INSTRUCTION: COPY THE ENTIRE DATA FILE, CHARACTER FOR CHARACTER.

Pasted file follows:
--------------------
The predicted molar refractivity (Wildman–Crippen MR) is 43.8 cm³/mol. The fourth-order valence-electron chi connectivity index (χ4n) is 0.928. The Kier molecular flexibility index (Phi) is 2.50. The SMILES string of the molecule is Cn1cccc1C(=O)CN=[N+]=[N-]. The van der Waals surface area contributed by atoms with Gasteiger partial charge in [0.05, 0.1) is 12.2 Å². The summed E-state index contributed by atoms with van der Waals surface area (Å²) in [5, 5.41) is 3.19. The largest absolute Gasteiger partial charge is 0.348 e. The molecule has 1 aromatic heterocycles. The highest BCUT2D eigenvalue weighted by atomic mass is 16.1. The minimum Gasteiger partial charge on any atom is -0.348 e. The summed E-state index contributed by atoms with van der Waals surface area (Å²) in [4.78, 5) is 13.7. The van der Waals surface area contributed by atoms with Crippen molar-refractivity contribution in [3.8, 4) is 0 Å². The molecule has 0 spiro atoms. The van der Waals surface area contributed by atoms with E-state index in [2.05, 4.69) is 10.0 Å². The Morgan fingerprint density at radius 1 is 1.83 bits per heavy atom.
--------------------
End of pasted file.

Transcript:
The predicted molar refractivity (Wildman–Crippen MR) is 43.8 cm³/mol. The fourth-order valence-electron chi connectivity index (χ4n) is 0.928. The Kier molecular flexibility index (Phi) is 2.50. The SMILES string of the molecule is Cn1cccc1C(=O)CN=[N+]=[N-]. The van der Waals surface area contributed by atoms with Gasteiger partial charge in [0.05, 0.1) is 12.2 Å². The summed E-state index contributed by atoms with van der Waals surface area (Å²) in [5, 5.41) is 3.19. The largest absolute Gasteiger partial charge is 0.348 e. The molecule has 1 aromatic heterocycles. The highest BCUT2D eigenvalue weighted by atomic mass is 16.1. The minimum Gasteiger partial charge on any atom is -0.348 e. The summed E-state index contributed by atoms with van der Waals surface area (Å²) in [4.78, 5) is 13.7. The van der Waals surface area contributed by atoms with Crippen molar-refractivity contribution in [3.8, 4) is 0 Å². The molecule has 0 spiro atoms. The van der Waals surface area contributed by atoms with E-state index in [2.05, 4.69) is 10.0 Å². The Morgan fingerprint density at radius 1 is 1.83 bits per heavy atom.